On Tuesday last week, Global News’s Minna Rhee reported a story regarding the banning of strollers from certain spaces, in particular doctor’s offices, ‘War on Baby Strollers’ (http://www.globaltoronto.com/video/wars+on+baby+strollers/video.html?v=2339063245&p=9&s=dd#stories).
Within the medical building featured in the news story, several pediatricians’ offices within the building had a no stroller’s allowed policy. This resulted in stroller-lined hallways throughout the building. Dr. Aaron Lindzon, a pediatrician interviewed conceded it was, “basically, it’s a space issue”. The story concludes with “the bottom line is, ask in advance, and don’t be surprised if the doctor asks you to leave the wheels behind, and points out that leaving the strollers in the hallway contravenes the Ontario Fire Code which requires they be clear of impediments.
But the policies of banning strollers concern me greatly, and should be considered an accessibility issue. The use of assistive devices should be permitted in all spaces, and strollers could technically be considered assistive devices. If my wheelchair is permitted, so should a stroller be. They are both mobility devices. And I know a few mothers with disabilities where in that circumstance; the stroller would become an assistive device for the caregiver. I suppose the caregivers of those babies-in-strollers could also technically be considered personal support workers. As well, a person in a wheelchair would not be able to access the stroller-lined hallway in the story, which is a huge issue, and not just in an emergency situation. The strollers themselves become barriers to access.
Awhile back there was a news item out of Ottawa where a bus driver on the public transit system required a woman, her baby, and stroller to disembark a bus in order to accommodate a passenger using a wheelchair. The bus company issued a statement to the effect that the driver had misinterpreted their accessibility policies and the bus line staff would receive more training on the policies.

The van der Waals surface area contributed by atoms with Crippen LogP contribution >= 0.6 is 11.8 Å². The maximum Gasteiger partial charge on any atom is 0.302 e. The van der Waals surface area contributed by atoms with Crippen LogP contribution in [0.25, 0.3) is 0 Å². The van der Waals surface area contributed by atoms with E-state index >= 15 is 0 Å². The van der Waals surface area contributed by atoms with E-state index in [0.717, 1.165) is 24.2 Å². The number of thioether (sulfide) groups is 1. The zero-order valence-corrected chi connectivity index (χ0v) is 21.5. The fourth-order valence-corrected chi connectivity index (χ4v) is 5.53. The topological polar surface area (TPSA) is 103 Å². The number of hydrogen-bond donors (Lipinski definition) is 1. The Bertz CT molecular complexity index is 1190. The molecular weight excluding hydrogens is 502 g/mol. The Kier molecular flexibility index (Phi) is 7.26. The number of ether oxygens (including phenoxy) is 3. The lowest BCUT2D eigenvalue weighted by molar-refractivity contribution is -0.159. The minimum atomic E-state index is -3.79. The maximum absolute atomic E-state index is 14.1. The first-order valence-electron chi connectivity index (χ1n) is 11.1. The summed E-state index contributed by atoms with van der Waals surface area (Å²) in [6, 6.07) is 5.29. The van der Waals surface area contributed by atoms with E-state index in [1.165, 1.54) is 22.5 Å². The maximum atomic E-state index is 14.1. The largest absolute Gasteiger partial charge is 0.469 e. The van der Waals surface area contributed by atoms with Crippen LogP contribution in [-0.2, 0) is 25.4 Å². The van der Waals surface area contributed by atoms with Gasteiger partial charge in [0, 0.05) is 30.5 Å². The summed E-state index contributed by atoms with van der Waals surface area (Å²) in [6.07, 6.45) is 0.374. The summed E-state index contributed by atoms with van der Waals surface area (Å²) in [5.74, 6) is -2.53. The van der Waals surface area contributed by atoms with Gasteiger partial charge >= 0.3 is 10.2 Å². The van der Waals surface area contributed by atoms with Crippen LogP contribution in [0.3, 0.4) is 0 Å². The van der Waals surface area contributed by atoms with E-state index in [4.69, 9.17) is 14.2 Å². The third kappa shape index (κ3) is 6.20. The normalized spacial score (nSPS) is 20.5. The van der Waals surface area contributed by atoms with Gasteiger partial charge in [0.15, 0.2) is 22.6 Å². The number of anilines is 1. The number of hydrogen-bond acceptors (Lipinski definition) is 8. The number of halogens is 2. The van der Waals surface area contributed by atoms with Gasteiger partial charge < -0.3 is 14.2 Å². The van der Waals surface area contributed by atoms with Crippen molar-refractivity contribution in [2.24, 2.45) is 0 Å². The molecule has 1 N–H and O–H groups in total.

The aim of the Accessibilities for Ontarians with Disabilities Act, (A.O.D.A.) is for an accessible Ontario by 2025. Progressive implementation of the Act will result in more accessible physical spaces going forward and, hopefully one day, all spaces will be accessible. Benefits and opportunities for all are presented by accessibility, inclusion and diversity, and the unexpected benefit of accessibility on society as a whole is known as the ‘curb-cut phenomenon’. Named from the cuts in curbs originally for wheelchairs that benefited strollers, bicycles, delivery carts, and more. In fact, the typewriter, telephone, tape recorder and email were all developed by, or for, persons with disabilities, and have benefited everyone.
But for now, some common sense approaches could greatly benefit accessibility and strollers. For example, if you are a pediatrician, you should be aware that your patients come with apparatus and find office space accordingly. Medical buildings in particular should know that a large percentage of persons visiting the facility will be ill, have a disability or chronic condition, or use assistive devices. It is a medical facility.
So as an accessibility advocate, I am officially on the side of strollers. And there is, another reason that I think the banning of strollers should become an accessibility issue, if you take the case of the Ottawa bus incident, I do not want to see persons with disabilities demonized by being pitted against babies. Accessibility is not about preferred access it is about equal access.
It should be noted that I am not saying that a person in a wheelchair is in a similar circumstance to a baby in a stroller, certainly everyone has very different mobility options, I am only saying that in terms of accessibility and assistive devices, accommodation should be made for both. Accessibility for all, cradle to grave.